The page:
Sleepless Self Tape
I am going to bed early tonight. No exceptions.
I pulled another all-nighter last night, deep in an epic self tape editing hole. It couldn't be helped. When a new streaming show produced by Lorne Michaels (boundary-pushing creator of Saturday Night Live and producer of many films and stand up specials) and choreographed by Christopher Gatelli (legend with a dozen Broadway choreography credits including Newsies! and Spongebob, also the film Hail Caesar, and a long career as a Broadway performer before that) hits you up, you drop everything for that self tape.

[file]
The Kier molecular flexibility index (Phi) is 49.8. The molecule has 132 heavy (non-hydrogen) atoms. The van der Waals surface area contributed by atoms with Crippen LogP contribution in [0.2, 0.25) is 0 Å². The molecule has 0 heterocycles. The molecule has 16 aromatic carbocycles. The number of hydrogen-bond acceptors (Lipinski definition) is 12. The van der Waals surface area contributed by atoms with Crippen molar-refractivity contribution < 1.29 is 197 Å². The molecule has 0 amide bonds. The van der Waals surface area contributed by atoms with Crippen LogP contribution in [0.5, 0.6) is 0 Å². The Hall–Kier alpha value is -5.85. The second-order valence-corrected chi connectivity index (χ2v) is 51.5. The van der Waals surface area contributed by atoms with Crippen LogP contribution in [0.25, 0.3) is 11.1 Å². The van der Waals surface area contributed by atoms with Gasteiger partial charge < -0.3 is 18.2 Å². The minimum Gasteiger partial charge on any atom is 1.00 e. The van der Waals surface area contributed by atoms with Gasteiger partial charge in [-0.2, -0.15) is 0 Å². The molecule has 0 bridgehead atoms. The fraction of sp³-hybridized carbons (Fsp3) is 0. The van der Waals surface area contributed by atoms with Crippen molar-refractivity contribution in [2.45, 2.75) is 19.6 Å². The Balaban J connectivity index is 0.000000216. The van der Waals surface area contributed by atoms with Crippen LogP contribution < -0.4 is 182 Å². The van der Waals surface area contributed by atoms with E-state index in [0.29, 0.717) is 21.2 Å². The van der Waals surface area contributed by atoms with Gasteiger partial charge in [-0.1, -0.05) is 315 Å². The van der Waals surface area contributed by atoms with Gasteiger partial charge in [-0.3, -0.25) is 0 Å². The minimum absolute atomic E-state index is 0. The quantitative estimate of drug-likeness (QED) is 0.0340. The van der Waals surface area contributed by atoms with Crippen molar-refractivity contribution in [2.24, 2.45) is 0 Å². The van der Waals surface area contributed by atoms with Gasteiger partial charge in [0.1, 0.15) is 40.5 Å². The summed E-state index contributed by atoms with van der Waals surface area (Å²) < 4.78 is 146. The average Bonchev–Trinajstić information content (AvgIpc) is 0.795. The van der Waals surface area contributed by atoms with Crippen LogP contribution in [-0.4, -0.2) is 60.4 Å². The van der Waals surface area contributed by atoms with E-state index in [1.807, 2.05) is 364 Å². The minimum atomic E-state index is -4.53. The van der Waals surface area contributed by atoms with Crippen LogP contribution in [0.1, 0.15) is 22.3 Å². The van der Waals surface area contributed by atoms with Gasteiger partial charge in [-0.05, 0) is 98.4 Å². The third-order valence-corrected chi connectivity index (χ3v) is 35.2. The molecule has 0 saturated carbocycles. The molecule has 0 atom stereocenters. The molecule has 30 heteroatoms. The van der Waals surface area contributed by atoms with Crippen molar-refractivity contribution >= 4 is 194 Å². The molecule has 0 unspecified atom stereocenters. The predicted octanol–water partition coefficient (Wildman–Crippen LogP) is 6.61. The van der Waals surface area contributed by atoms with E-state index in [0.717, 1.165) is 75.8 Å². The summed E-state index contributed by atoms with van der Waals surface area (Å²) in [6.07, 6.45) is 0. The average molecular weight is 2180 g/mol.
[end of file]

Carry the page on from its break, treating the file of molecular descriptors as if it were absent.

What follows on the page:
I needed this self tape. I had just submitted a rushed, mediocre audition for a plain old industrial gig that I should have booked but didn't. I was fried after 16 hours of weekend memoir class over Zoom in which 10 people let fly their deepest vulnerabilities, wrapped in clever verbiage. The last thing I wanted to do was feign enthusiasm for corporate instructional copy (copy = written script to be filmed). The director asked me to resubmit a take (take = filmed attempt) more 'conversational' and less 'actor-y'. I felt bad for stealing Shane away from his woodworking and simultaneous film editing to make him read for my audition. As a writer, my disdain for the script's uninspired (in my opinion) writing was palpable through my attempts to say the lines. I was not proud of what I submitted, and in hindsight I should have reshot it, but instead I uploaded it and sat in the discomfort of sending objectively mediocre work. This resulted in a lot of swearing in the hours it took to upload, a lot of whining to Shane, and a self indulgent trip to the Del Taco on our street corner (in loud defiance of not wanting to deal with the 'messy kitchen') It was my first drive thru in years: 3 vegan tacos with avocado and extra hot sauce. I unpacked all the layers of thin waxed paper under the early evening stars, with my legs dangling over the roof of the carport. I used my phone flashlight to navigate my tub of extra pico. The food was salty and oily and the iceberg shreds reminded me of foam packing peanuts--how I imagine they taste but haven't confirmed, redeemed only by the lukewarm peppery sauce packets, squeezed over everything including accidentally my jeans. The 'Beyond Meat' tacos sat in my stomach, along with my self-frustration, unmoving, until I fell asleep, curled up in a defeated fetal position with my shoulders practically in my ears.